by EL JOKER
ASIC Chief is Doing a Good Job by Jamie McIntyre
I think Greg Medcraft, who’s been head of Australian Securities and Investments Commission (ASIC) for the last year, has done a good job compared to his predecessors.
Regulators should work cooperatively with the industry to better regulate industries they oversee.
A collaborative approach always works better, and gains the respect of the relevant industries.
Especially when there are so many grey areas in corporations law, unlike criminal law, which is generally black or white.
Because of the many grey areas where laws aren’t clear, it’s important industry regulators provide guidelines of what their interpretation of the law is, so companies know what is and isn’t compliant. And if one disagrees with ASIC’s interpretation, there’s always mediation, or courts to clarify the law.
Of course if there’s blatant criminal activity, a regulator has to send white-collar criminals to jail, to scare people so they don’t break black and white laws.
For example: if you rob a bank, you know you’re committing a crime.
But you could easily breach a corporations law and be none the wiser.
Because many laws are not clear and only a court can determine if something is or isn’t a breach, as both ASIC and the industry don’t actually know.
And that’s because many laws are untested or actually conflict with other corporations laws.
But in areas where there is uncertainty in relation to the law, regulators need to take a “tread softly” approach and educate on what they believe to be compliant behaviour, to achieve a fair outcome.
Mr Medcraft’s leadership should be commended because it is collaborative approaches like this that encourage better working relationships with industry; and greater investor protection.
This is a far cry from a decade ago when ASIC was using suspect tactics with the courts and would point blank refuse to provide guidelines to industry, simply to increase their chances of capturing companies accidentally breaching uncertain laws to boost its report card.
My battles with ASIC a decade ago gave me great insight into how abuse can occur at the hands of overzealous bureaucrats given too much power.
And how they can often go on relentless non-commercial pursuits to target certain sectors of industry, while neglecting to keep an eye on important, obvious areas.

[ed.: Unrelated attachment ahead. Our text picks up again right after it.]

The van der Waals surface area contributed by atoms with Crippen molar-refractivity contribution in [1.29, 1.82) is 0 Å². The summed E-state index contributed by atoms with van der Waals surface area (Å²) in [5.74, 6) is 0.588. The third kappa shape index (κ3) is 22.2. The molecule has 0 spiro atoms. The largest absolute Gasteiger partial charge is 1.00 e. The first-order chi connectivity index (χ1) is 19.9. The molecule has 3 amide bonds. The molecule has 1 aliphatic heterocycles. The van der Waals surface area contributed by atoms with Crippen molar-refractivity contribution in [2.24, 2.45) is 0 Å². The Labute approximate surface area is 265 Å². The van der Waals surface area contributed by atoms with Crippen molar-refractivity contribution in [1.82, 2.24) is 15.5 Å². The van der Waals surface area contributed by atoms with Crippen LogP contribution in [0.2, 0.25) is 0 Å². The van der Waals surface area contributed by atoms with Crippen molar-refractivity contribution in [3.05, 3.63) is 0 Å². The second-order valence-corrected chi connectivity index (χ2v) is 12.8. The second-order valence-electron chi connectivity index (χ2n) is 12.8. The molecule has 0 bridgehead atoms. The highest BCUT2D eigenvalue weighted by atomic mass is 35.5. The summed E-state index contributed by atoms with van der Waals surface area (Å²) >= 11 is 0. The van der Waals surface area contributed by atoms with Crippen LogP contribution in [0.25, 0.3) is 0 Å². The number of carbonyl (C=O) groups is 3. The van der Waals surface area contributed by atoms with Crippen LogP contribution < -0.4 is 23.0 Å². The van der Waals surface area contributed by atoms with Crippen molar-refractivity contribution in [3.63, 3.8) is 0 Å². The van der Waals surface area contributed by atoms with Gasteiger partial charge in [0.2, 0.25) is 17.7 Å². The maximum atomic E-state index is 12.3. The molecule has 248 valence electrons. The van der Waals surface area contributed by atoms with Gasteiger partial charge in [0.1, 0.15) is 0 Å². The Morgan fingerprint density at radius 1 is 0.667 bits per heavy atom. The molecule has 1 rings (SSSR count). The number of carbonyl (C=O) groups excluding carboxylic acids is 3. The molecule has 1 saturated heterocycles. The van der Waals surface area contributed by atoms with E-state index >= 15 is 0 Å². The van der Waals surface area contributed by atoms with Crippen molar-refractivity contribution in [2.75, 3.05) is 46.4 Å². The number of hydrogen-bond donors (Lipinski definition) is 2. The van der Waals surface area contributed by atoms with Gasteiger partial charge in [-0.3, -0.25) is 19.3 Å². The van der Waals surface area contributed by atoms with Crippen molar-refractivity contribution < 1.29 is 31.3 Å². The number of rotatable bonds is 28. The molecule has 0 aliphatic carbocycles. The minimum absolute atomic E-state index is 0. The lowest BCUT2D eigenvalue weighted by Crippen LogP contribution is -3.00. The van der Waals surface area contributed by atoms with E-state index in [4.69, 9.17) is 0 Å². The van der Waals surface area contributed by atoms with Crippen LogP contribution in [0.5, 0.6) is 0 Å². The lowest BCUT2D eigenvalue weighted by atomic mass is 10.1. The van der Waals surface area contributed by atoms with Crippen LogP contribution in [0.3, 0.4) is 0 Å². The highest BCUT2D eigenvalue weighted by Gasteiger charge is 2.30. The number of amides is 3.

Like the blatant losses caused by companies such as Storm Financial, which could be seen coming for years before any action was taken.
Or doing the dirty work for industries such as the financial planning body who lobbied to ASIC to wipe out competitors like financial educators a decade ago, using draconian measures that are an abuse of its mandate.
ASIC now seems to be more about doing its job, whereas in the past it was largely about being seen to be doing its job.
It didn’t care if someone was innocent or guilty; instead it was all about getting as many convictions as possible, to be seen as doing something.
Heavy-handed, unfair tactics discredit the regulator.
Especially when blatant, illegal activities happened in the market with ASIC failing to take action, which would have stopped billions being lost unnecessarily by investors.
It’s good to see ASIC take action against the financial planning industry for their blatant abuse of consumers over the past several decades in their efforts to ban financial planning commissions; and for this they should be commended.
Their efforts to improve financial advertising standards are also a step in the right direction, if they aren’t overdone.
I’ve said before, “Financial regulation will only do so much”.
Financial education is far more effective at protecting consumers than over regulation.
I mean take a look at things like the size of a prospectus now.
Over regulations have made the fine print expand to so many pages that no one bothers reading them. Which has decreased investor protection.
And it’s on that note I’m proud to say I’ll soon be announcing the launch of a brand new industry body for financial educators.
It’s been designed to provide free financial education resources, push the importance of financial literacy and the financial education industry, and increase consumer protection within the industry with a free consumer complaints service.
Did you know: Across the ditch an equivalent of ASIC (the FSA) has been started?
However they want Australian financial educators to be licensed in NZ now too.
This is a bad move, one that will prevent NZ consumers from accessing a financial education and leave them at the mercy of the financial planning industry, which caused massive losses to NZ investors in recent years.
So much so that the NZ Government had to fork out $ 795 million to cover losses.
This is an example of over regulation having the opposite effect than intended.
Most Australian financial educators, who are already licensed in Australia and paying thousands in fees, simply won’t invest in a NZ license for such a small domestic market.
We have recently written to the NZ FSA suggesting they consider financial educators licensed by ASIC in Australia be able to speak at events in NZ without having a dual license.
For Kiwi’s sake I hope so. Otherwise they’ll all have to spend more on airfares to access leading edge financial strategies and education over here.